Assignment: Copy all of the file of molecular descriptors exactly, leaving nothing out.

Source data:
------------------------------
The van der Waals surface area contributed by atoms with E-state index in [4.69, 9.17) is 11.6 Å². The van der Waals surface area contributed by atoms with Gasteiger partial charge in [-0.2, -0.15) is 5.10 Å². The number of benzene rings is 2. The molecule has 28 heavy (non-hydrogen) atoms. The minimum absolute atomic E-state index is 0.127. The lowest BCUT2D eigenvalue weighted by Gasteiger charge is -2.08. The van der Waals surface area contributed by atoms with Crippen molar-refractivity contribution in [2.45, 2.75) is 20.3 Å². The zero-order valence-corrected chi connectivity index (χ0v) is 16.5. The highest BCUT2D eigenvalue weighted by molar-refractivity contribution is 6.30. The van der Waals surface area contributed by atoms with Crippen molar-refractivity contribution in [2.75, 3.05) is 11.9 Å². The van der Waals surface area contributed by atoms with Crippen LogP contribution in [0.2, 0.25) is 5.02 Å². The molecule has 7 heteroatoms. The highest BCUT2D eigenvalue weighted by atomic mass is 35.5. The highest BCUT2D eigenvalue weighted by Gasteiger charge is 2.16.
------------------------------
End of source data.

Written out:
The van der Waals surface area contributed by atoms with E-state index in [4.69, 9.17) is 11.6 Å². The van der Waals surface area contributed by atoms with Gasteiger partial charge in [-0.2, -0.15) is 5.10 Å². The number of benzene rings is 2. The molecule has 28 heavy (non-hydrogen) atoms. The minimum absolute atomic E-state index is 0.127. The lowest BCUT2D eigenvalue weighted by Gasteiger charge is -2.08. The van der Waals surface area contributed by atoms with Crippen molar-refractivity contribution in [2.45, 2.75) is 20.3 Å². The zero-order valence-corrected chi connectivity index (χ0v) is 16.5. The highest BCUT2D eigenvalue weighted by molar-refractivity contribution is 6.30. The van der Waals surface area contributed by atoms with Crippen molar-refractivity contribution in [2.75, 3.05) is 11.9 Å². The van der Waals surface area contributed by atoms with Crippen LogP contribution in [0.2, 0.25) is 5.02 Å². The molecule has 7 heteroatoms. The highest BCUT2D eigenvalue weighted by atomic mass is 35.5. The highest BCUT2D eigenvalue weighted by Gasteiger charge is 2.16.